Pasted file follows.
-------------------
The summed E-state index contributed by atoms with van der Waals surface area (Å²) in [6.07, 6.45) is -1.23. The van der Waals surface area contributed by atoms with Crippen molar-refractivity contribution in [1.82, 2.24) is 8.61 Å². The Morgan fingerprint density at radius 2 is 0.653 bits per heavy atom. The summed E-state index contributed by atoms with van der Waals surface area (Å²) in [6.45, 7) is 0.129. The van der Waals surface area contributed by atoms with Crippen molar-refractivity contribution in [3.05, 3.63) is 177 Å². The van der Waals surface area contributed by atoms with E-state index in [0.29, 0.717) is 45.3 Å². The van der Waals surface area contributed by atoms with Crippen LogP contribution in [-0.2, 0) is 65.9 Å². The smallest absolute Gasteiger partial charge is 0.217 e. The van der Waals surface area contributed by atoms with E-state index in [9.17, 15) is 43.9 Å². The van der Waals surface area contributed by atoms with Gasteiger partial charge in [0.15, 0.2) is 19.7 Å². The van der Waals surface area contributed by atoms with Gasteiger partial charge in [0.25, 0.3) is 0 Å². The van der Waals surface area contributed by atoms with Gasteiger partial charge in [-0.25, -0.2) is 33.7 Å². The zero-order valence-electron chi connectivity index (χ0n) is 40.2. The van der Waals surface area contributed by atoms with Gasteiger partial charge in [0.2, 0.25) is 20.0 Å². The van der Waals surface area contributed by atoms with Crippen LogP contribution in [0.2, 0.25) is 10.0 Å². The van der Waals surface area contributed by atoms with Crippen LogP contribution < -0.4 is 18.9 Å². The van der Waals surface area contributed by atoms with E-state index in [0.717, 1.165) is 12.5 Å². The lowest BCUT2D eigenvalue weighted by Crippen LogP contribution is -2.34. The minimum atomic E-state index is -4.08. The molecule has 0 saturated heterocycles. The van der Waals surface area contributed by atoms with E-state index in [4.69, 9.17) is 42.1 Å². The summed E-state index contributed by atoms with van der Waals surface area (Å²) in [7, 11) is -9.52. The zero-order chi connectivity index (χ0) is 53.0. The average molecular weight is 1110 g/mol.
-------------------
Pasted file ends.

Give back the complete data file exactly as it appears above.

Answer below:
The summed E-state index contributed by atoms with van der Waals surface area (Å²) in [6.07, 6.45) is -1.23. The van der Waals surface area contributed by atoms with Crippen molar-refractivity contribution in [1.82, 2.24) is 8.61 Å². The Morgan fingerprint density at radius 2 is 0.653 bits per heavy atom. The summed E-state index contributed by atoms with van der Waals surface area (Å²) in [6.45, 7) is 0.129. The van der Waals surface area contributed by atoms with Crippen molar-refractivity contribution in [3.05, 3.63) is 177 Å². The van der Waals surface area contributed by atoms with E-state index in [0.29, 0.717) is 45.3 Å². The van der Waals surface area contributed by atoms with Crippen LogP contribution in [-0.2, 0) is 65.9 Å². The smallest absolute Gasteiger partial charge is 0.217 e. The van der Waals surface area contributed by atoms with E-state index in [9.17, 15) is 43.9 Å². The van der Waals surface area contributed by atoms with Gasteiger partial charge in [0.15, 0.2) is 19.7 Å². The van der Waals surface area contributed by atoms with Gasteiger partial charge in [0.25, 0.3) is 0 Å². The van der Waals surface area contributed by atoms with Gasteiger partial charge in [-0.25, -0.2) is 33.7 Å². The zero-order valence-electron chi connectivity index (χ0n) is 40.2. The van der Waals surface area contributed by atoms with Gasteiger partial charge in [0.2, 0.25) is 20.0 Å². The van der Waals surface area contributed by atoms with Crippen LogP contribution in [0.2, 0.25) is 10.0 Å². The van der Waals surface area contributed by atoms with Crippen LogP contribution < -0.4 is 18.9 Å². The van der Waals surface area contributed by atoms with E-state index in [0.717, 1.165) is 12.5 Å². The lowest BCUT2D eigenvalue weighted by Crippen LogP contribution is -2.34. The minimum atomic E-state index is -4.08. The molecule has 0 saturated heterocycles. The van der Waals surface area contributed by atoms with E-state index in [4.69, 9.17) is 42.1 Å². The summed E-state index contributed by atoms with van der Waals surface area (Å²) in [7, 11) is -9.52. The zero-order chi connectivity index (χ0) is 53.0. The average molecular weight is 1110 g/mol.